Urethral fistulae and strictures will of course continue to occur routinely but the treatment of these has now been revolutionised by the use of buccal mucosa and the careful avoidance of suture line apposition.
anastomosis: a communication between or coalescence of blood vessels; the surgical union of parts and esp. hollow tubular parts anterior adjective 1: relating to or situated near or toward the head or toward the part in headless animals most nearly corresponding to the head 2: situated toward the front of the body.
apposition: the placing of things in juxtaposition or proximity.
buccal: of, relating to, near, involving, or supplying a cheek.
catheter: a tubular medical device for insertion into canals, vessels, passageways, or body cavities usu. to permit injection or withdrawal of fluids or to keep a passage open.
dermis: the sensitive vascular inner mesodermic layer of the skin.
distal: situated away from the point of attachment or origin or a central point: as located away from the center of the body. back
epithelium: a membranous cellular tissue that covers a free surface or lines a tube or cavity of an animal body and serves esp. to enclose and protect the other parts of the body, to produce secretions and excretions, and to function in assimilation. back
fistula: an abnormal passage leading from an abscess or hollow organ to the body surface or from one hollow organ to another and permitting passage of fluids or secretions.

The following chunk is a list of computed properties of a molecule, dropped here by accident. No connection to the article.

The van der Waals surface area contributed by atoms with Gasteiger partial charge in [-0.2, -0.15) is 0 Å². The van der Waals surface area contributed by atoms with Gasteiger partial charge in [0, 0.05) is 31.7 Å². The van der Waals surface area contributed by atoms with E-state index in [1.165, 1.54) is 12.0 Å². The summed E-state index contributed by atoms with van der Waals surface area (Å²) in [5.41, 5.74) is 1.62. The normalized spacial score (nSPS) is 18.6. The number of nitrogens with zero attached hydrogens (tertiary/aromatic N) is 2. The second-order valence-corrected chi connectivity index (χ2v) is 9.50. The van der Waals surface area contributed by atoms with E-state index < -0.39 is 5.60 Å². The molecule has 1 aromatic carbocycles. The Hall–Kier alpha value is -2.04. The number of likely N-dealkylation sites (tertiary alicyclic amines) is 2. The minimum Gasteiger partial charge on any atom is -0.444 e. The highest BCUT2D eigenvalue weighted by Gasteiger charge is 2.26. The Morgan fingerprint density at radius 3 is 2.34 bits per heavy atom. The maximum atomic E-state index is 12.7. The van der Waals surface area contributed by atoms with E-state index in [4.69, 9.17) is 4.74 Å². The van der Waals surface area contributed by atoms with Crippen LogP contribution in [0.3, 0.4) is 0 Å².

granulation: one of the minute red granules made up of loops of newly formed capillaries that form on a raw surface (as of a wound) and that with fibroblasts are the active agents in the process of healing.
granulation tissue: tissue made up of granulations that temporarily replaces lost tissue in a wound.
ischemia: localized tissue anemia due to obstruction of the inflow of arterial blood junction noun : a place or point of meeting.
meatoplasty: plastic surgery of a meatus.
necrosis: death of living tissue.
patent: affording free passage; being open and unobstructed.
perineal: of or relating to the perineum.
perineum: the area between the anus and the posterior part of the external genitalia esp. in the female.
phalloplasty: plastic surgery of the penis or scrotum back
radial: of, relating to, or situated near the radius or the thumb side of the hand or forearm.
stenosis: a narrowing or constriction of the diameter of a bodily passage or orifice.
stent: a mold formed from a resinous compound and used for holding a surgical graft in place.
stricture: an abnormal narrowing of a bodily passage (as from inflammation, cancer, or the formation of scar tissue) <esophageal ~> : the narrowed part.
suprapubic: situated, occurring, or performed from above the pubis.
urethra: the canal that in most mammals carries off the urine from the bladder and in the male serves also as a genital duct. back
urethrogram: a roentgenogram of the urethra made after injection of a radiopaque substance.
vascular: of, relating to, constituting, or affecting a tube or a system of tubes for the conveyance of a body fluid (as blood or lymph).
vestibule: any of various bodily cavities esp. when serving as or resembling an entrance to some other cavity or space: as the space between the labia minora containing the orifice of the urethra.
Citation: Dr David J. Ralph,1999